A report titled ‘An investigation into inequalities in adult lifespan’ has revealed that the gap between the rich and poor concerning life expectancy in the UK is expanding for the first time since 1870. This happened despite life expectancy itself having increased over the recent decades. According to the researchers, changes in lifestyle and poor health choices were the leading causes for this increased disparity and not lack of wealth.
The report was based on data from the Human Mortality Database, and conducted by Les Mayhew and David Smith from City University London in partnership with International Longevity Center (ILC-UK).
It was found that 5% of the men that had reached the age of 30 were going up to live an average of 96 years which is 33.3 years longer than the lowest 10%. This gap had increased by 1.7 years between 1993 and 2009. For women, the highest surviving age revealed was 98.2 years which is 31 years longer than the lowest but has balanced itself out since then. The authors proposed poor lifestyle choices were the main contributors of these results and that the wealthier people due to their education or exposure to the world are more concerned regarding their health and thus end up making more informed choices which do not result in negative health outcomes such as smoking, excessive drinking or a poor diet as opposed to the ones being made by men in lower socio-economic groups.
Sasson (2016) further confirms this by declaring that ‘the poorer groups are more likely to fall victim to the cumulative effects of decades of poor lifestyle and income inequality, reflecting the repercussions of a long succession of unhealthy behaviors’. This finding particularly applies to the men belonging from lower socio-economic groups. Authors of the study say, “They put themselves in harm’s way on average more than women do – they smoke more, drink more and there are periods in their lives when they partake in riskier activities.” Since the individuals belonging to the upper middle class have access to healthcare and can afford to live in neighborhoods free from pollution and opt for career choices involving other hazards, they ended up having a healthier lifestyle and did not indulge in unfavorable habits.
The researchers observed that this gap could be divided into certain eras or phases. They noticed that ‘from 1870 to 1939 the gap steadily closed’. The lead author of the study Mayhew comments on this by saying, “Everyone benefited from improvements in clean drinking water, better housing, higher incomes and better health.” This was also the time when mass vaccination and antibiotics had been introduced in the society reaping benefits for all. Smoking however started to take a turn for the worse after the 1920’s but reached its peak around 1948 with over 82% of the British male population consisting of smokers. The government took notice of this situation and imposed heavy taxes on the use of smoking and we soon saw a decline, with more and more people finding about the harmful effects of tobacco use and from 82%, only 21% of cigarette smokers were left. After 1950’s life expectancy continued to rise. However, other harmful lifestyle choices still persisted having negative effects on health. Excessive alcohol consumption, poor diet and lack of exercise are a few of these damaging choices. It’s interesting to note that earlier on more and more people died due to infectious diseases or accidents but due to the above mentioned choices, the society saw an outbreak of chronic diseases as well as mental health issues which the poor are unable to afford treatment for. It was after this period and due to all these reasons that the inequalities in lifespan started to rise and the gap widened further, until 1990 when the situation was at its worst.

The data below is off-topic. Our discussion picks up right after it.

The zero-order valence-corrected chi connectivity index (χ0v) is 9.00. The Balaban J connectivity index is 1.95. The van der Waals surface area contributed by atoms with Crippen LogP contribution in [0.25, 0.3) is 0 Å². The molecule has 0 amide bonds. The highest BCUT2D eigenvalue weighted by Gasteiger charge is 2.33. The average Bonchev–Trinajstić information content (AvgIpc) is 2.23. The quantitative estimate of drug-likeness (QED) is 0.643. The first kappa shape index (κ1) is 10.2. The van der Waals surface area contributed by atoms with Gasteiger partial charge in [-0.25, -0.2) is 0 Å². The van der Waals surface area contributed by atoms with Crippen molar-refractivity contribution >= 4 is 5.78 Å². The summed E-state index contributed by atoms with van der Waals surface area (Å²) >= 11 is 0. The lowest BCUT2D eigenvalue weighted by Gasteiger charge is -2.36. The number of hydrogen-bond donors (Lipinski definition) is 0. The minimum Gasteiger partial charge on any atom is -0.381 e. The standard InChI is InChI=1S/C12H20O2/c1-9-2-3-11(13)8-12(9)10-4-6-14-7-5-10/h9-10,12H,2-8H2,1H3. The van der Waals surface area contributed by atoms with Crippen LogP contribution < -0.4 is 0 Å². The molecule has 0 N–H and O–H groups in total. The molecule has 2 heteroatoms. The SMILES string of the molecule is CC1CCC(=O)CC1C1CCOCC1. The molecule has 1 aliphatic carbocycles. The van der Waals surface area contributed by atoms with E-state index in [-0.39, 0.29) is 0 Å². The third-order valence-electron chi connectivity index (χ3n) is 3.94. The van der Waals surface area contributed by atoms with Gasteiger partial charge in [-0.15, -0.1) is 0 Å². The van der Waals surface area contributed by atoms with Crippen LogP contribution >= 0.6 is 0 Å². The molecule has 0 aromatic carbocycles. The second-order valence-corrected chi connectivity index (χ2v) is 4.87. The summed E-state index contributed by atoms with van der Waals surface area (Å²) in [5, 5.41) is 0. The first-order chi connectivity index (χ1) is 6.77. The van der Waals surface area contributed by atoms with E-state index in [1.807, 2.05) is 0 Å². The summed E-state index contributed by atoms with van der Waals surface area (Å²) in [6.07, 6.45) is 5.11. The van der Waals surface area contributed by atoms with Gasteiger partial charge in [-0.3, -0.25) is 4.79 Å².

These trends were compared to other countries as well and it was found that Italy and France have similar shifts in their life expectancy gaps with a few changes here and there. In England, life expectancy for both genders has risen but in France and Italy, the gender gap still exists even though women are better off with respect to life expectancy compared to men.
The government once again needs to take a step in and revise their laws and policies to make sure people from all walks of life, whether rich or poor should have equal access to healthcare facilities and do whatever they can to eliminate the huge gap that currently exists in income distribution. Sally Greengross, the Chief Executive of International Longevity Center UK (ILC-UK), says, “This trend is particularly worrying for society and policymakers must do more to begin to narrow this gap again. Preventing inequalities in ill health and disability must be a priority for policy action.” The more the society benefits, the more everyone benefits as a whole.